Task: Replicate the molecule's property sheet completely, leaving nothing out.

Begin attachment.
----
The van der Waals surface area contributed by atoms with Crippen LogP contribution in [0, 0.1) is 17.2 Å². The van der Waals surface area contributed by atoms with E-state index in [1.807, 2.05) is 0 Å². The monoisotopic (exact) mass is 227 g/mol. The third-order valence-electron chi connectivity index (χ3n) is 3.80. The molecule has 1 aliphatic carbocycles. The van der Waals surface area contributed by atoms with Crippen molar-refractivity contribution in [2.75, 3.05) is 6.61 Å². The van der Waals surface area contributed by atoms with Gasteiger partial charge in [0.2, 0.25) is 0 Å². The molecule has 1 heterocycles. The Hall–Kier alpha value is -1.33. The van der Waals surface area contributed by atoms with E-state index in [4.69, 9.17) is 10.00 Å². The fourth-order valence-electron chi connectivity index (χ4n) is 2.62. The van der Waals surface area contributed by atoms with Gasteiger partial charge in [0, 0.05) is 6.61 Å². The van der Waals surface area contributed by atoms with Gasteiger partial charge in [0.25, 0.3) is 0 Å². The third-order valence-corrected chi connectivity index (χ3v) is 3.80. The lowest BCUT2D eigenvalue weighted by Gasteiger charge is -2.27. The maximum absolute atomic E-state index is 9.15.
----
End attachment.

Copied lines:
The van der Waals surface area contributed by atoms with Crippen LogP contribution in [0, 0.1) is 17.2 Å². The van der Waals surface area contributed by atoms with E-state index in [1.807, 2.05) is 0 Å². The monoisotopic (exact) mass is 227 g/mol. The third-order valence-electron chi connectivity index (χ3n) is 3.80. The molecule has 1 aliphatic carbocycles. The van der Waals surface area contributed by atoms with Crippen molar-refractivity contribution in [2.75, 3.05) is 6.61 Å². The van der Waals surface area contributed by atoms with Gasteiger partial charge in [0.2, 0.25) is 0 Å². The molecule has 1 heterocycles. The Hall–Kier alpha value is -1.33. The van der Waals surface area contributed by atoms with E-state index in [4.69, 9.17) is 10.00 Å². The fourth-order valence-electron chi connectivity index (χ4n) is 2.62. The van der Waals surface area contributed by atoms with Gasteiger partial charge in [0, 0.05) is 6.61 Å². The van der Waals surface area contributed by atoms with Gasteiger partial charge in [0.25, 0.3) is 0 Å². The third-order valence-corrected chi connectivity index (χ3v) is 3.80. The lowest BCUT2D eigenvalue weighted by Gasteiger charge is -2.27. The maximum absolute atomic E-state index is 9.15.